PARIS — PSA Group has laid the groundwork for a possible revision of the terms of its combination with Fiat Chrysler Automobiles.
PSA and FCA agreed in December to each pay an ordinary dividend of 1.1 billion euros ($1.2 billion) to shareholders as part of their planned merger to create the world fourth-biggest auto manufacturer.
The deal was negotiated before the coronavirus pandemic halted car production and triggered a worldwide slump in demand, almost halving the companies’ share prices.
As PSA Chief Financial Officer Philippe de Rovira detailed the severity of the damage inflicted by the health crisis on PSA and the broader European car industry, he said there has been no final decision on the payout. The company has postponed its annual general meeting to June 25 from May 14, delaying any confirmation.
The planned move “remains an open question” and any change would have to be agreed by both PSA and FCA as specified in the merger deal, De Rovira said during a call with analysts on Tuesday.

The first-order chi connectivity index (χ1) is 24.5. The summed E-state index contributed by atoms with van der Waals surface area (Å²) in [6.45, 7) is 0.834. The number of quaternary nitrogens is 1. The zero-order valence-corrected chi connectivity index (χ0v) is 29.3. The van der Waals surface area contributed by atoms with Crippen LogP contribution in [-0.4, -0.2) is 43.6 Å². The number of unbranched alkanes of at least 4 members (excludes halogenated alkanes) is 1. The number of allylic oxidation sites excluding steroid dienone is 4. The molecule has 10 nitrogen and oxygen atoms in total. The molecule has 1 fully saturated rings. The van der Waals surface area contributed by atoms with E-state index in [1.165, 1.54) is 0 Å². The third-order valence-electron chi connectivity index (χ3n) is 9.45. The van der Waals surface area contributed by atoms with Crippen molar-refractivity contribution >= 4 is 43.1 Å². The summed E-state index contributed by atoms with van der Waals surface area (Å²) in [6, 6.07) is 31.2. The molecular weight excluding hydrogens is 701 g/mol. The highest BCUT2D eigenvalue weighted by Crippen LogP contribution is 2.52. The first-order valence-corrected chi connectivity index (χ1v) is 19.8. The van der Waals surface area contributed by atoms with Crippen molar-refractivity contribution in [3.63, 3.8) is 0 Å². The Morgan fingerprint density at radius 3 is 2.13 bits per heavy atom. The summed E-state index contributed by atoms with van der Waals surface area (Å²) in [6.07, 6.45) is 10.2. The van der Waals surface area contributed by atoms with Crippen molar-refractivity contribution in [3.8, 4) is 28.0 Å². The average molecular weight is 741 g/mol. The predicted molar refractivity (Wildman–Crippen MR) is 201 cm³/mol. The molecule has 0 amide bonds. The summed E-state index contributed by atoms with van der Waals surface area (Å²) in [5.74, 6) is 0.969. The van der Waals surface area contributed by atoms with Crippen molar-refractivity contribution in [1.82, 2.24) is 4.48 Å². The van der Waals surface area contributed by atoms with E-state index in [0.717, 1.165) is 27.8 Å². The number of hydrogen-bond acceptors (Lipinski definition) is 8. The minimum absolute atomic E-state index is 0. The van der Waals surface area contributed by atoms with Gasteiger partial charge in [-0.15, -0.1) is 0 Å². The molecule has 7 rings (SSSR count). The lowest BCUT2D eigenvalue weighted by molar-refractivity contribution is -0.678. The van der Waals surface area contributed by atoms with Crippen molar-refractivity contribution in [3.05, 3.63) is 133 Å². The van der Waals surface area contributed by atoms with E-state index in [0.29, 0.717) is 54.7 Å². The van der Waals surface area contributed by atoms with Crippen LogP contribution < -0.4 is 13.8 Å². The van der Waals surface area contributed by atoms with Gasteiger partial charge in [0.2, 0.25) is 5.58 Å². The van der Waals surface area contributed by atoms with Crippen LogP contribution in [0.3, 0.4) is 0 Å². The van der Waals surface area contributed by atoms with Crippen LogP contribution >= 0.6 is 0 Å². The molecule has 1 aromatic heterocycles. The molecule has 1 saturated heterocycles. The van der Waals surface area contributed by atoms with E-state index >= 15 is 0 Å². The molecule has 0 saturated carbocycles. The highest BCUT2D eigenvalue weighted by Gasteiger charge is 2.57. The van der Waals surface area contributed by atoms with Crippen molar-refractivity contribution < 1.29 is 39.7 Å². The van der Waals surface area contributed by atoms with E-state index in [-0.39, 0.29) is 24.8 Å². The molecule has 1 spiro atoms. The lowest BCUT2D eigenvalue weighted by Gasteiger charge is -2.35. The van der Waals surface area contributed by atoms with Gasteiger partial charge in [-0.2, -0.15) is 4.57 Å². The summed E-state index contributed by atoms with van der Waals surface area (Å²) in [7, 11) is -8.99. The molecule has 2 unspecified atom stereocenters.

PSA has not made any comment on the financial terms of the agreement, he added.
A spokesperson for Fiat declined to comment.
PSA, which builds Peugeot, Citroen, Vauxhall and Opel vehicles, is one of the most vulnerable to a downturn in Europe, where the virus outbreak has paralyzed public life.
Car sales in the region fell 52 percent in March, the most on record, as showrooms closed and production came to a halt. PSA has forecast the European market could contract by a quarter this year and around 80 percent in April.
One factor weighing on European companies as they consider shareholder rewards are warnings from countries including France and Germany that aid packages such as state-backed loans or bailouts won’t be extended to those paying dividends.
PSA hopes to avoid tapping French government loans, which could complicate the merger with FCA.
“We have not taken any loan guaranteed by any state,” De Rovira said. “We want the company to be as free as possible of public dependence.”
PSA posted a 16 percent slump in first-quarter sales. The company has slashed costs, shed its temporary workers and put about 90 percent of full-time employees on government-paid furlough schemes in a bid to shore up liquidity.
De Rovira said any decision to restart factories in Europe would have to be accompanied by a reopening of dealerships to avoid a build up in inventories.